Customer Reviews: ATEN 2-Port USB 2.0 DVI KVMP Switch with Cables CS1762 (Silver)
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Customer Reviews

3.5 out of 5 stars
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on November 7, 2007
I've been using the CS-1762 for several weeks now. It's been working flawlessly, and I switch between computers a lot. I've used KVMs for years, but this is the first DVI KVM for me.

First impressions: The unit is well built. It is solid, the buttons work, and this is the first time I've ever had all the cabling come with the unit.

Read the manual: If you just try to plug it in, and start pressing buttons, you are likely to get confused. The unit can send the keyboard to one computer while keeping the display on another computer. I'm not sure why that might be useful. I'm easily confused, so I don't do that. The bottom buttons work just like the good old-fashioned kvm switches. There is also a keyboard shortcut to switch between machines (ScrLk, ScrLk, Enter). That is what I use almost all the time.

A quick read through the user manual will tell you this and everything else you need to know to use the box.

To use this box, the keyboard and mouse must both be connected through USB. It comes with a ps-2 to USB adaptor, so you don't even have to get a new keyboard or mouse. It will also switch other USB items, but I have found that I want USB items to stay with their own computers.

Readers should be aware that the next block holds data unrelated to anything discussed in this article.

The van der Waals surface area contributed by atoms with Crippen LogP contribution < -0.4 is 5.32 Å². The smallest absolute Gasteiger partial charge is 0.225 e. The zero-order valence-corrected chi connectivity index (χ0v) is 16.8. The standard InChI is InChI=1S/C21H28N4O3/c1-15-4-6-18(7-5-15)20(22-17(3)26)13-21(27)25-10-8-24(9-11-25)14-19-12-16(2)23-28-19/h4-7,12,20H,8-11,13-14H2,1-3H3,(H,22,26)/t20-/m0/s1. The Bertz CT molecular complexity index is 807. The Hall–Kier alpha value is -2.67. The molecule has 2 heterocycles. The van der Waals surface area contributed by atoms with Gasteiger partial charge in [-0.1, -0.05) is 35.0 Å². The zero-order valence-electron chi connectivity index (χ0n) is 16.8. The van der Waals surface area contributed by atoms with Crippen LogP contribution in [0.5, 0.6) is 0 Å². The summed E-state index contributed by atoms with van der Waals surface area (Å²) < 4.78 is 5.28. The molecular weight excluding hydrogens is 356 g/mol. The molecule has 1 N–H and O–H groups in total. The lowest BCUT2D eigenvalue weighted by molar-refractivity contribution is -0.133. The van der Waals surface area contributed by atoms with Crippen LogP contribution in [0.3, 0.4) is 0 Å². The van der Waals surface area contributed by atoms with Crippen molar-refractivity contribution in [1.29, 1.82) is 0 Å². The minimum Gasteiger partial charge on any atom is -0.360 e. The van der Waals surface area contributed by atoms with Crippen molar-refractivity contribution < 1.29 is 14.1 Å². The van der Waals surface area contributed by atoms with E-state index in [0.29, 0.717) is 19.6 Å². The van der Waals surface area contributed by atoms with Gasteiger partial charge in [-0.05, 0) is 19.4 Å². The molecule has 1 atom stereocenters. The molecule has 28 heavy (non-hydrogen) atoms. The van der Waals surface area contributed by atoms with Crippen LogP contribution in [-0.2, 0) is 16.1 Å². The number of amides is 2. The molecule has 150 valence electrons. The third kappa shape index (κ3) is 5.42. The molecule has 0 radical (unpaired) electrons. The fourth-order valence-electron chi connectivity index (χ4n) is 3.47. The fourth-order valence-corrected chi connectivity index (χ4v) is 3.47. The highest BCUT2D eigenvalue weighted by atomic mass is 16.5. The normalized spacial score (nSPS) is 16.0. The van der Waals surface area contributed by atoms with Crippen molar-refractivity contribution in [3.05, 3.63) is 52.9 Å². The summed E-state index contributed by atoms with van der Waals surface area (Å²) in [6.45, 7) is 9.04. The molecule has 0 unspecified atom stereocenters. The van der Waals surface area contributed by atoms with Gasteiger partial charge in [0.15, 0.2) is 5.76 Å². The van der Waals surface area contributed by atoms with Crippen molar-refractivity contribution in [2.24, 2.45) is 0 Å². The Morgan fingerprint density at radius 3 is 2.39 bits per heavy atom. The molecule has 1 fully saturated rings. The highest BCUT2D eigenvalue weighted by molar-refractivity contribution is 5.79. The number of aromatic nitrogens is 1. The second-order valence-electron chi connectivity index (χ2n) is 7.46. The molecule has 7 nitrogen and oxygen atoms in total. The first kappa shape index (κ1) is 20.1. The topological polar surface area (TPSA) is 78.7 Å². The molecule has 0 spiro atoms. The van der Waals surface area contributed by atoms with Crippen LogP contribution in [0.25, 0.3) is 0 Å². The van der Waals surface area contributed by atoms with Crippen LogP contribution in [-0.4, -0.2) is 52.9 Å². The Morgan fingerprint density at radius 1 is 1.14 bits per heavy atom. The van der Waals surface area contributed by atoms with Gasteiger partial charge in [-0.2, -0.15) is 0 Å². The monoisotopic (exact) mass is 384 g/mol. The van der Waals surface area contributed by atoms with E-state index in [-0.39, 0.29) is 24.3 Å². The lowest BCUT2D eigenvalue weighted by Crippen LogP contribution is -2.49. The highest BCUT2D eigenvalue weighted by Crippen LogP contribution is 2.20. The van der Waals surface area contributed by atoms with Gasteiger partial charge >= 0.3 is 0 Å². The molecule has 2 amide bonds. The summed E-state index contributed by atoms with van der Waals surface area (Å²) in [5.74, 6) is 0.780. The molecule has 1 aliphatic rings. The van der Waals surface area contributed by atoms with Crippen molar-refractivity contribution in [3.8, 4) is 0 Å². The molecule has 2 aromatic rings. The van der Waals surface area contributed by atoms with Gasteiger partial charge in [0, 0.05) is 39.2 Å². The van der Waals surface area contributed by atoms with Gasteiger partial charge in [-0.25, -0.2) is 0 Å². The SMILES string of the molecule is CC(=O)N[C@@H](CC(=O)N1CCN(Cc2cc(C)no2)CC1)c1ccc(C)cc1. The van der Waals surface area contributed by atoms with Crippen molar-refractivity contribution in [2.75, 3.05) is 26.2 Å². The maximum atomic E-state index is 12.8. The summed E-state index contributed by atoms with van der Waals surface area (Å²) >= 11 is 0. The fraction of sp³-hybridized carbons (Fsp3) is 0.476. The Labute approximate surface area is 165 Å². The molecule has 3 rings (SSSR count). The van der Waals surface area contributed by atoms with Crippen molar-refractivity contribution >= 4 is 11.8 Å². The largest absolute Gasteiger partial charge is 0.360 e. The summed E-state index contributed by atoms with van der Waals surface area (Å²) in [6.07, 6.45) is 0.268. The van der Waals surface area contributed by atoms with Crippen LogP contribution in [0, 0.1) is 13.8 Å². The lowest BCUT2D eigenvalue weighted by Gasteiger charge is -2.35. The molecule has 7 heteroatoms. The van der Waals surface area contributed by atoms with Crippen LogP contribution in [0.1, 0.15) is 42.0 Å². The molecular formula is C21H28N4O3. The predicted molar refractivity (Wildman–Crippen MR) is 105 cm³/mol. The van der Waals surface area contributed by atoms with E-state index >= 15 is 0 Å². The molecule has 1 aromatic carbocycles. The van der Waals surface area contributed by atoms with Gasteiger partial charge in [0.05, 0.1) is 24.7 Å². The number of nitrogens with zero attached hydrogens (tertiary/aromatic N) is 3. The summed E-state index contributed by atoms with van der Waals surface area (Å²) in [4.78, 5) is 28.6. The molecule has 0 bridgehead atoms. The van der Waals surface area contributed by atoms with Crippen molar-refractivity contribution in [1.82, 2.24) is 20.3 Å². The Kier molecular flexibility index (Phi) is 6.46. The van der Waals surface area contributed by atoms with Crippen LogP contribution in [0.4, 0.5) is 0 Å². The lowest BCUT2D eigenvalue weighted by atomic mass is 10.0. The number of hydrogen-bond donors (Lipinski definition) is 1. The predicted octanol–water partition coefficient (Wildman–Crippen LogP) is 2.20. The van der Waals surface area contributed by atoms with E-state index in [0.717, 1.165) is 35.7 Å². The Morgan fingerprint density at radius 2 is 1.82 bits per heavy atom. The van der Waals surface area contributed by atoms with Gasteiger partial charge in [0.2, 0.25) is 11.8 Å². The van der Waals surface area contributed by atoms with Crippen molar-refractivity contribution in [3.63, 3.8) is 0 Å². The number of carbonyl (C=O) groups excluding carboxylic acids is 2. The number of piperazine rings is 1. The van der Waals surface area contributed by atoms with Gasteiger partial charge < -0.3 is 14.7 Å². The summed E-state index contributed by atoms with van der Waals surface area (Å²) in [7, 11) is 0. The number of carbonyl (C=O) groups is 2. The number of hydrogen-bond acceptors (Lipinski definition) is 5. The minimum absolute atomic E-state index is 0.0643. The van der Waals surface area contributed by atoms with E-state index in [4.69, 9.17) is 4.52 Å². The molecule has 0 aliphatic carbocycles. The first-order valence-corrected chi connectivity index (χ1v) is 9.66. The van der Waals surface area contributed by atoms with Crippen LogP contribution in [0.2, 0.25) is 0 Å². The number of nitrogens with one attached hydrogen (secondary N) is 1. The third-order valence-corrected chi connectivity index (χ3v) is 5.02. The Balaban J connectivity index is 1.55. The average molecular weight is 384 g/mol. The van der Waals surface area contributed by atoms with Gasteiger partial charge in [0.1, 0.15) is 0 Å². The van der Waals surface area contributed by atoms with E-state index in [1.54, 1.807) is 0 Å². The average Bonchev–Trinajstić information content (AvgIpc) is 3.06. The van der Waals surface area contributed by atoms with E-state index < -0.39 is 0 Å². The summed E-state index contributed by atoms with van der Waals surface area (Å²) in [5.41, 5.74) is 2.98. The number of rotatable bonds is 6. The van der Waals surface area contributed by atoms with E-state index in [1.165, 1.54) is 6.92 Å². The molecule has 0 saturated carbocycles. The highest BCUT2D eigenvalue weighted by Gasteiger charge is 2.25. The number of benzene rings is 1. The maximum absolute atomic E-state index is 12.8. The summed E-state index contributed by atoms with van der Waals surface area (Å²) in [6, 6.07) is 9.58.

What is completely different between this KVM and every other KVM I have ever used is that the sceen is big and sharp. I run my monitor at 1600x1200 DVI, and (obviously, since it is digital) there is no blurring or ghosting. That is a new experience for me.

I've also found that when booting up a machine, you need to switch the KVM to that machine so that it correctly recognizes the monitor resolution. If you forget, then you have to readjust the resolution after boot-up is complete.

I can't say much about reliability at this point. I've owned the unit for a month, and it has always worked flawlessly.
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on August 27, 2008
I have tried a few competing KVMs like the Belkin Switch2 models that sound great until you get them home and realize they do not handle "multifunction" USB devices. Examples of multifunction USB devices are a mouse with a scroll wheel, or a keyboard with volume up/down buttons...basically what has shipped with every computer for the last 3-4 years.

Other KVMs that reportedly support multi-function USB devices have a maximum resolution of 1600x1200 which means wide screen LCDs that run at 1900x1200 are not supported at full resolution. These days 1900x1200 is a fairly usual resolution (my 15" laptop runs at 1900x1200).

This KVM handles the high resolutions and the multifunction USB devices. It even has a shared USB hub that let you computers share other devices like printers and scanners. Best of all, it actually works.

The first thing you notice when you unpack this thing is it is heavy for such a tiny thing. The case is made of metal and feels very sturdy.

I was originally put off by it's high price. It appears to be 3-4x the price of competing 2 port KVMs, but you quickly find out the others are cheaper because they cut out essential features.

As mentioned in another review idea that the video, audio and keyboard/mouse can switch separately seemed strange. Now I appreciate it though because I can play music on one computer through my speakers while I am controlling the other computer. An underrated useful feature! The hardware buttons are a little stiff, but I use the keyboard shortcuts: press 3 buttons on your keyboard and it will switch between the ports.
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on November 14, 2009